Action plan looks to change way Edinburgh uses energy

Councillors are set to consider an ambitious five-year action plan for transforming energy use across the city.

Edinburgh’s Sustainable Energy Action Plan (SEAP) looks at ways of generating more energy locally, addressing energy and resource efficiency and using more renewables.

The strategy aims to make a 42% reduction in carbon emissions by 2020, delivered through five proposed programmes: energy efficiency, renewables, resource efficiency, district heating and sustainable transport.

The Council will work with a range of stakeholders including local groups, businesses and other organisations from across the city to develop new initiatives to tackle carbon emissions, focusing on partnership and the key role communities play in delivering projects like energy co-operatives.

Amongst the actions put forward in the plan, which will build on existing initiatives, are the replacement of street and tenement stair lights with energy efficient LED systems, a new electric vehicle strategy for the city and the establishment of an energy services company, Energy for Edinburgh.

Transport and Environment Convener, Councillor Lesley Hinds, said: “Climate change and the rising cost of energy are huge issues, affecting each and every one of us, so it is absolutely necessary that we make every effort to address our own impact.

“We are already making moves to tackle carbon emissions and fuel poverty in the city, with a number of initiatives in place, and the SEAP will not only build on these, but will inspire and encourage new ways of reducing emissions.”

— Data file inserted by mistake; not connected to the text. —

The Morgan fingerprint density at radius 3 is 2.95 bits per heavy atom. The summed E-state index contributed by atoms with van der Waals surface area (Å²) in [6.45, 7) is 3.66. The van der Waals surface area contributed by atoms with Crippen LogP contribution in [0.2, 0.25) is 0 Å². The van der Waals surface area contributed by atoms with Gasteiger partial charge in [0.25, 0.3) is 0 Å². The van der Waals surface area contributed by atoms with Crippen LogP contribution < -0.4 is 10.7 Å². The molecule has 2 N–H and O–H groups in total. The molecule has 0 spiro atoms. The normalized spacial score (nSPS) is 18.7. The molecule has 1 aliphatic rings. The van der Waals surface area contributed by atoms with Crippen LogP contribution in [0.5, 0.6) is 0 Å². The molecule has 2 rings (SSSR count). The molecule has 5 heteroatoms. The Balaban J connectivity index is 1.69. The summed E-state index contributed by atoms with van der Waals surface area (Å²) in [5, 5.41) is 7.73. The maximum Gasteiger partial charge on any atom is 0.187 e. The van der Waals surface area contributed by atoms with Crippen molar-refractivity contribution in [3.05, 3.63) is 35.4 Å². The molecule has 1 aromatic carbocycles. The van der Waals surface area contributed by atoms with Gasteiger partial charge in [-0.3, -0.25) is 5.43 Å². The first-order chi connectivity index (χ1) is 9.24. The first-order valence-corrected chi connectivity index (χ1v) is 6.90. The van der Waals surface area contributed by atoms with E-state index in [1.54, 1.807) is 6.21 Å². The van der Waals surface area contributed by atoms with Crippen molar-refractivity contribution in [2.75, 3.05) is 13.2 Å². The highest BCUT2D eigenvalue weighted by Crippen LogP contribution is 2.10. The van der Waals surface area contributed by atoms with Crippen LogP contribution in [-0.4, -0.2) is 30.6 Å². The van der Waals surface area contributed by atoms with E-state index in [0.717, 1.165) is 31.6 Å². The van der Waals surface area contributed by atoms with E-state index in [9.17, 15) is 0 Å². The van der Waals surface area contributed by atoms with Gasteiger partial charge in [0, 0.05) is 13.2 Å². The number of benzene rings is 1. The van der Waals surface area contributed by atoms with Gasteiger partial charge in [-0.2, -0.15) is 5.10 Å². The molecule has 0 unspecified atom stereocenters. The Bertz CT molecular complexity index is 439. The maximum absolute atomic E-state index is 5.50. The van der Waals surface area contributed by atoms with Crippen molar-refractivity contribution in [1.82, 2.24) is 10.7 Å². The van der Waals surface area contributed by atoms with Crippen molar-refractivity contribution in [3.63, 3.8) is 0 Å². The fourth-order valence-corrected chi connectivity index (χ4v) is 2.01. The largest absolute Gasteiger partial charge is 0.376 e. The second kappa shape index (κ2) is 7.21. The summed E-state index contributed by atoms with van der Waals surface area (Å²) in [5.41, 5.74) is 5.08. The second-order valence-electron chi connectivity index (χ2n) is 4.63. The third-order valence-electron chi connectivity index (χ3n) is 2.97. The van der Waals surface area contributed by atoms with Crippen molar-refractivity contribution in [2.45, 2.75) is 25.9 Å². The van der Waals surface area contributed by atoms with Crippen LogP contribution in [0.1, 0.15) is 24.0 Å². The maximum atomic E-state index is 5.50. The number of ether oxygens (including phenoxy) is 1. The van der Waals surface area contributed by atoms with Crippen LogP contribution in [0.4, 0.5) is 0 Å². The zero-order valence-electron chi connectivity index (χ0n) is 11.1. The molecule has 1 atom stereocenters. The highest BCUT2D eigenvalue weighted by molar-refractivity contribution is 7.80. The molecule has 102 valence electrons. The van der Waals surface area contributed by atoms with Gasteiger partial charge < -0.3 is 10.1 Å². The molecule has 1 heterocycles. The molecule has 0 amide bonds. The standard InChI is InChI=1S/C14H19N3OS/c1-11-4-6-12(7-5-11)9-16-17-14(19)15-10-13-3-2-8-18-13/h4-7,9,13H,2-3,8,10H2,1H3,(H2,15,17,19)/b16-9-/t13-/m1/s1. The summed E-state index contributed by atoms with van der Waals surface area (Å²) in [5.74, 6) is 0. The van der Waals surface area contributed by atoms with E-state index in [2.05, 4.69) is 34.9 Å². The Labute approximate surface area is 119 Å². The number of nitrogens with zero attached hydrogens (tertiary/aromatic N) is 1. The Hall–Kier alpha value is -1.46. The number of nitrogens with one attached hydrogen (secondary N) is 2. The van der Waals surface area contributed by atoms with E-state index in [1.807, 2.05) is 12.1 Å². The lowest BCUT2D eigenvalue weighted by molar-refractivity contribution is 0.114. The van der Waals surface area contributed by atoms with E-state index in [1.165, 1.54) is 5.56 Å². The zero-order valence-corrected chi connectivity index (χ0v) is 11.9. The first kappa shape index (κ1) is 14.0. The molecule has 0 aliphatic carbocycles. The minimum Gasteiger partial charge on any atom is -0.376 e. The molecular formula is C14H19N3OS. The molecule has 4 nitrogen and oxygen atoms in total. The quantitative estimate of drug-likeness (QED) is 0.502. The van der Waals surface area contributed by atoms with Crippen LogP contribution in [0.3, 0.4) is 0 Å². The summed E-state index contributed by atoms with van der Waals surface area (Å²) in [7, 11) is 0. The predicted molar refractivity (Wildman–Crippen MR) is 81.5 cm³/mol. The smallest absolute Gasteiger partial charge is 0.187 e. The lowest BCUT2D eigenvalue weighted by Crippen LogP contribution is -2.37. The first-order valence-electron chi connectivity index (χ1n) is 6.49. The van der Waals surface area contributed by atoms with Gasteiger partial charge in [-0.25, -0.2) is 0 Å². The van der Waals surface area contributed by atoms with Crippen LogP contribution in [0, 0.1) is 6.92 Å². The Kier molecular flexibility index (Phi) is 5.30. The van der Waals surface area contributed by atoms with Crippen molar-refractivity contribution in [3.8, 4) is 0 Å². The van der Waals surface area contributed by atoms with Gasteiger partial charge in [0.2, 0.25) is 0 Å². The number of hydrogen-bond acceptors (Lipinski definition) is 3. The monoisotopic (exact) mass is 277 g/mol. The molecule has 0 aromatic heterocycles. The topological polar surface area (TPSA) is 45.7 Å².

The SEAP complements Sustainable Edinburgh 2020, the Council’s sustainable development strategy, which pledges to reduce carbon emissions. It will enable Edinburgh’s participation in the EU Covenant of Mayors (CoM) initiative, allowing the Council to benefit from EU funding schemes and share best practice with other European cities and towns.

It is estimated that the current SEAP actions will result initially in a 900 KtCO2 reduction in carbon emissions – approximately 65% towards the 42% target – with further progress expected as projects develop.

While the main focus of SEAP is reducing carbon emissions, other benefits will include alleviating fuel poverty, the development of new skills and jobs for those delivering projects and the potential for promoting the city as a leading authority in sustainable energy.

If agreed, the SEAP will be closely monitored by the Council alongside other partners, with annual reports to the Transport and Environment Committee.

Read more about the Council’s energy plans on the Council website.

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